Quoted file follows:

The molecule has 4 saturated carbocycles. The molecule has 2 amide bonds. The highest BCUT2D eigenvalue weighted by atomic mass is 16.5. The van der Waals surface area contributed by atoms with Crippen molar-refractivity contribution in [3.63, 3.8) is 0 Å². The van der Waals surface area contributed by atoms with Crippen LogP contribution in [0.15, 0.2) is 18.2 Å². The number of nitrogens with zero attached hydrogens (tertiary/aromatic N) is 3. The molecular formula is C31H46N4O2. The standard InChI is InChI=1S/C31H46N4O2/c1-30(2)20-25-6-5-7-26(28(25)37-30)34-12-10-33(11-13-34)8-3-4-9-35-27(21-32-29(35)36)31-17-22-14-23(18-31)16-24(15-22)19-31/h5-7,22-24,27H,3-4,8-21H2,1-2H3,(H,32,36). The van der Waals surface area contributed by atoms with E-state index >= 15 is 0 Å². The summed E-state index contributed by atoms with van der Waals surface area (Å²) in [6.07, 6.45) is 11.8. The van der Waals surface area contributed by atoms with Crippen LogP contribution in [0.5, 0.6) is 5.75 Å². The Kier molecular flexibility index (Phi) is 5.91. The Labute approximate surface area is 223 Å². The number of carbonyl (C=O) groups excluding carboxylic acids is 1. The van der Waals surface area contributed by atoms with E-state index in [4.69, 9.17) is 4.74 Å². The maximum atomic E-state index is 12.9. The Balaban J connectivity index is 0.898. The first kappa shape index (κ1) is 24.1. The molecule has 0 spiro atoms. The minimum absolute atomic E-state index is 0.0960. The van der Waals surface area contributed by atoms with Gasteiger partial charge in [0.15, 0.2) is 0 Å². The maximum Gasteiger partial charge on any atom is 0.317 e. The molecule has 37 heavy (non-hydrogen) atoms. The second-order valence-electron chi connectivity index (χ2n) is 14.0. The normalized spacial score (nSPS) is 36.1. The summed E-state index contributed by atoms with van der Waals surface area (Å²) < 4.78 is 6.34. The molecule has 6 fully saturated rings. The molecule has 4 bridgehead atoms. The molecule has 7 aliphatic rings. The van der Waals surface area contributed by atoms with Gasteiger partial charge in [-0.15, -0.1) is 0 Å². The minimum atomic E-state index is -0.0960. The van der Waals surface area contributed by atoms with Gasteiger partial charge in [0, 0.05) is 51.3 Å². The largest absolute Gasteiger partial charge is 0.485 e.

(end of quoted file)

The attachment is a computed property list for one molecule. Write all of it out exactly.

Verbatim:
The molecule has 4 saturated carbocycles. The molecule has 2 amide bonds. The highest BCUT2D eigenvalue weighted by atomic mass is 16.5. The van der Waals surface area contributed by atoms with Crippen molar-refractivity contribution in [3.63, 3.8) is 0 Å². The van der Waals surface area contributed by atoms with Crippen LogP contribution in [0.15, 0.2) is 18.2 Å². The number of nitrogens with zero attached hydrogens (tertiary/aromatic N) is 3. The molecular formula is C31H46N4O2. The standard InChI is InChI=1S/C31H46N4O2/c1-30(2)20-25-6-5-7-26(28(25)37-30)34-12-10-33(11-13-34)8-3-4-9-35-27(21-32-29(35)36)31-17-22-14-23(18-31)16-24(15-22)19-31/h5-7,22-24,27H,3-4,8-21H2,1-2H3,(H,32,36). The van der Waals surface area contributed by atoms with E-state index >= 15 is 0 Å². The summed E-state index contributed by atoms with van der Waals surface area (Å²) in [6.07, 6.45) is 11.8. The van der Waals surface area contributed by atoms with Crippen LogP contribution in [0.5, 0.6) is 5.75 Å². The Kier molecular flexibility index (Phi) is 5.91. The Labute approximate surface area is 223 Å². The number of carbonyl (C=O) groups excluding carboxylic acids is 1. The van der Waals surface area contributed by atoms with E-state index in [4.69, 9.17) is 4.74 Å². The maximum atomic E-state index is 12.9. The Balaban J connectivity index is 0.898. The first kappa shape index (κ1) is 24.1. The molecule has 0 spiro atoms. The minimum absolute atomic E-state index is 0.0960. The van der Waals surface area contributed by atoms with Gasteiger partial charge in [0.15, 0.2) is 0 Å². The maximum Gasteiger partial charge on any atom is 0.317 e. The molecule has 37 heavy (non-hydrogen) atoms. The second-order valence-electron chi connectivity index (χ2n) is 14.0. The normalized spacial score (nSPS) is 36.1. The summed E-state index contributed by atoms with van der Waals surface area (Å²) < 4.78 is 6.34. The molecule has 6 fully saturated rings. The molecule has 4 bridgehead atoms. The molecule has 7 aliphatic rings. The van der Waals surface area contributed by atoms with Gasteiger partial charge in [-0.15, -0.1) is 0 Å². The minimum atomic E-state index is -0.0960. The van der Waals surface area contributed by atoms with Gasteiger partial charge in [0, 0.05) is 51.3 Å². The largest absolute Gasteiger partial charge is 0.485 e.